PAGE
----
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Friday, January 20, 2006

Byline: Al Lewis

Dec. 11--Free enterprise is about solving problems -- no matter how insignificant or ridiculous they may seem.

Like those bubbles that collect in baggy swimming trunks when you sit near the hot tub jets. At first, they are just embarrassing, making it appear as though things are going on in your shorts that you would rather not discuss. Then, the next thing you know, there's a pocket of air amassed around your groin and you are floating out of your seat.

"It can be embarrassing," said Julie Hobbs, 41, who has watched her husband, Steve, struggle with this problem. "But, mainly, it's annoying." Hobbs, a sales rep from Lafayette, has carved a niche by cutting notches. She founded Ventz SpaWear, which sells swimming trunks with six slits in the front that let the bubbles escape.

For $29.95, the vented shorts are available in three colors and five sizes at or at Mountain Mist Spas in Longmont and Fort Collins. Take it from customer Mark Connelly of Firestone, who provided this boast on the Ventz website: "I don't float anymore." In Westminster, Darryl and Sara Lusk have found a niche in knots.

In 1989, Darryl, now 39, was working at a lumberyard when his boss asked him to tie down a load on a truck. All he could offer was a series of granny knots -- an embarrassment that led to a 16-year-long entrepreneurial pursuit.

Today, Lusk and his wife, Sara, 30, sell a patented teaching device called the Fourteener Knotting Tool.

The handheld plastic tool helps users practice tying knots to a cleat, tent stake, hook, ring, grommet, loop or toggle. The gadget comes with an instruction booklet and a rope. It's available at

Darryl has come a long way since his days at the lumberyard. He says can confidently tie about 25 knots -- which is all most people really need to know.

Today, there's even a patented "Lusk Knot." This is one of the knots Darryl can tie, but he did not invent it. His wife did while fooling around with his patented knotting tool.

He's says he's not jealous: "I like her knot. You can use it just about anywhere. And it's kind of funny to have a knot patented after your name." In Poughkeepsie, N.Y., there's a company called Friends Beyond the Wall, which has found its niche behind bars.

It seems family photos lack a certain warmth when they are taken in a prison visiting room. For $10, Friends Beyond the Wall will digitally remove the bars and cinderblocks in the background of any visiting room photo and replace it with something more elegant.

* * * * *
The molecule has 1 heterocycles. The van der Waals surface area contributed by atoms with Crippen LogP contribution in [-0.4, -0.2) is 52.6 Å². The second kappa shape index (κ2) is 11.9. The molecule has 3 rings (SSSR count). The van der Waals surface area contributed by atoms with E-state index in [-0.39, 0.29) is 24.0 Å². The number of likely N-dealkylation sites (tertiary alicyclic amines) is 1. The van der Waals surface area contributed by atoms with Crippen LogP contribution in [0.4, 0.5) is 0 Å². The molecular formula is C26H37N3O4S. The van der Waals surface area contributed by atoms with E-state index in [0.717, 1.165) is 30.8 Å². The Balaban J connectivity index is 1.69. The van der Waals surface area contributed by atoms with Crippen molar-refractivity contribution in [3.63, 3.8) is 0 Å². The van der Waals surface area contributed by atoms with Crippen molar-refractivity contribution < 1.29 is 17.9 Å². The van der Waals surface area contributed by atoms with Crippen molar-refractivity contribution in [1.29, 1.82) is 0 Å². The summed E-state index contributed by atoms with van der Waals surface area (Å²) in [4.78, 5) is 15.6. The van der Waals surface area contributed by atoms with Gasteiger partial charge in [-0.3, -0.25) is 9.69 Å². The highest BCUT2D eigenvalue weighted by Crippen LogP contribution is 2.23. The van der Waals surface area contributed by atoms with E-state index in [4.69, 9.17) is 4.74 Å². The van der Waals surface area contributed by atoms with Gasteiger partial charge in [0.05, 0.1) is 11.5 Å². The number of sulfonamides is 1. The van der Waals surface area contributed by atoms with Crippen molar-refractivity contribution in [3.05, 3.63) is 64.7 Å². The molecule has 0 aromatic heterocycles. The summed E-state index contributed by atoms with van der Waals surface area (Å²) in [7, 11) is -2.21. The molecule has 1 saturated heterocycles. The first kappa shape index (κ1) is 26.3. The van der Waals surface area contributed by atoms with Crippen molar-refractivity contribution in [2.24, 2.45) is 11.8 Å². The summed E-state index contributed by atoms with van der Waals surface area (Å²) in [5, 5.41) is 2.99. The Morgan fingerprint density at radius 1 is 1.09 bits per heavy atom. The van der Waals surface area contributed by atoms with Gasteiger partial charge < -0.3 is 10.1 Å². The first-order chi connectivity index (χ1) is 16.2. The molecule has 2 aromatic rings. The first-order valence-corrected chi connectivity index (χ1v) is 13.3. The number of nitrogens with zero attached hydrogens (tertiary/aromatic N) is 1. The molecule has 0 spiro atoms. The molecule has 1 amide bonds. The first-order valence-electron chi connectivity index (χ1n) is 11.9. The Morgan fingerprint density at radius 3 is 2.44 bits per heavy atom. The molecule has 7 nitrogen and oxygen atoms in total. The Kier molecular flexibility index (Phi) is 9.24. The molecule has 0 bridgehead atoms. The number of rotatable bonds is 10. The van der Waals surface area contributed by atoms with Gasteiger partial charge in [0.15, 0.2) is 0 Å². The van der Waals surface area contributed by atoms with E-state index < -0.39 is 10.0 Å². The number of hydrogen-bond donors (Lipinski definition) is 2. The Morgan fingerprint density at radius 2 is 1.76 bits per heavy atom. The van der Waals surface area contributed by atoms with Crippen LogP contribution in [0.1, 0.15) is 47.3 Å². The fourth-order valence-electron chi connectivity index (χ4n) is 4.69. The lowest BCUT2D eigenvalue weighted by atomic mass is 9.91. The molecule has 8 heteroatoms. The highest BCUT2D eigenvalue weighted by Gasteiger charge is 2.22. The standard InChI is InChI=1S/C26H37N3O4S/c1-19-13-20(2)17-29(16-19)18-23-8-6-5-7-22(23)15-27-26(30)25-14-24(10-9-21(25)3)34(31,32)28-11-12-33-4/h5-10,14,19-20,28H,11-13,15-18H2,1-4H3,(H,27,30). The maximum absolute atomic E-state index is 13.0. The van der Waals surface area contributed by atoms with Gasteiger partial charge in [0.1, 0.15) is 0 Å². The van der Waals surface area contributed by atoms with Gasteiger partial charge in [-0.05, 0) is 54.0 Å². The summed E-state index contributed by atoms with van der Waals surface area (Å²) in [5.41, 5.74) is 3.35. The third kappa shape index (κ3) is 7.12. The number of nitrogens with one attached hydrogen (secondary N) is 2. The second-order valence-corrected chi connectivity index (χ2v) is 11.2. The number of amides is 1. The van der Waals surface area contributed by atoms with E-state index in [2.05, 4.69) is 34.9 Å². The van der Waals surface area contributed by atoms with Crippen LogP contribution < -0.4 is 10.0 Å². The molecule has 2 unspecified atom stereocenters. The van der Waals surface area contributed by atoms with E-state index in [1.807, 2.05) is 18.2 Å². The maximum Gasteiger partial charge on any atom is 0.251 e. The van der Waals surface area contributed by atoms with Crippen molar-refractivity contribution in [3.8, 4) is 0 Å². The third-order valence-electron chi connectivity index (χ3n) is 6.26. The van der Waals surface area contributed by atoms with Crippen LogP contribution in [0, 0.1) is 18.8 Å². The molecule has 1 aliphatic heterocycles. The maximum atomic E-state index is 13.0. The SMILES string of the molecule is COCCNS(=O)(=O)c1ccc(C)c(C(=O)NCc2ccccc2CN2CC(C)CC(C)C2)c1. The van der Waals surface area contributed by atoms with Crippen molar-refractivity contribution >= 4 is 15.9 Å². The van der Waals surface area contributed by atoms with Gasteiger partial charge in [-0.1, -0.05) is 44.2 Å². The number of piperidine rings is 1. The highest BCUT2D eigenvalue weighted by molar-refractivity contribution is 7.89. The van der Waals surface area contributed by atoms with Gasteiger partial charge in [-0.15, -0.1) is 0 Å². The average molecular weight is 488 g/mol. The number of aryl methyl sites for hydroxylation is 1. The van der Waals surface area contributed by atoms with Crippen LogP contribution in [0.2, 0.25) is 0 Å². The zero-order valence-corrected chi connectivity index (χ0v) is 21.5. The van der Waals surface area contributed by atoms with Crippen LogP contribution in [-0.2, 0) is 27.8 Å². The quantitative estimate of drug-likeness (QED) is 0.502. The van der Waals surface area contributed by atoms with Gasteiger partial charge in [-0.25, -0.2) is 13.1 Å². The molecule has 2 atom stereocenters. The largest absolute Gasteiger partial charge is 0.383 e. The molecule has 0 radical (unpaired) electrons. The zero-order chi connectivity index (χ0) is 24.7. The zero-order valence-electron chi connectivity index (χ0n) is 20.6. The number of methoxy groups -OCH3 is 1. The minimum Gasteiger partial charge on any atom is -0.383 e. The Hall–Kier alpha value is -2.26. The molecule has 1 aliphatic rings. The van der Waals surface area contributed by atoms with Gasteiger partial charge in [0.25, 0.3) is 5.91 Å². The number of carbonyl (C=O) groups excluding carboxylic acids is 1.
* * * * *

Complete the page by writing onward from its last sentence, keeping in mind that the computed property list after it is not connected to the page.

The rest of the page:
Customers can choose among scenes from seaside resorts, mountain lodges, mansions, and tony New York apartments.

"Children can show their friends 'dad' or 'mom,' " the company advertises on its website, "Husbands and wives can take their loved one to work. And best of all, no more explaining where the photos were taken." In Independence, Mo., Gregg Miller, 52, found a niche in neutering.

His business idea came from a bloodhound named Buck. In 1993, when Buck was 7 months old, Miller took him to be neutered and was surprised to learn that the procedure involved completely removing the testicles.

"Buck would no longer be Buck!" cried the self-described neurotic pet owner.

Miller, a former journalist who worked for the Loveland Daily Reporter-Herald in the late 1970s, founded CTI-Neuticles Corp. in 1995. The company sells silicone testicular implants -- mostly for dogs. Check it out at

Miller says his company has "neuticled" more than 150,000 dogs, with zero complications. He says Neuticles also have been installed in cats, monkeys, rats, water buffalo, cattle, horses and at least one prairie dog.

"People really love their pets," Miller explained. "And they want their pets to retain their identity and self-esteem." Neuticles are priced between $73 and $329 per pair and cost about $80 to install at the local veterinarian's office.

"This is not brain surgery," Miller said. "It's as easy as changing a light bulb."

Al Lewis' column appears Sundays, Tuesdays and Fridays. Respond to Al at, 303-820-1967, or

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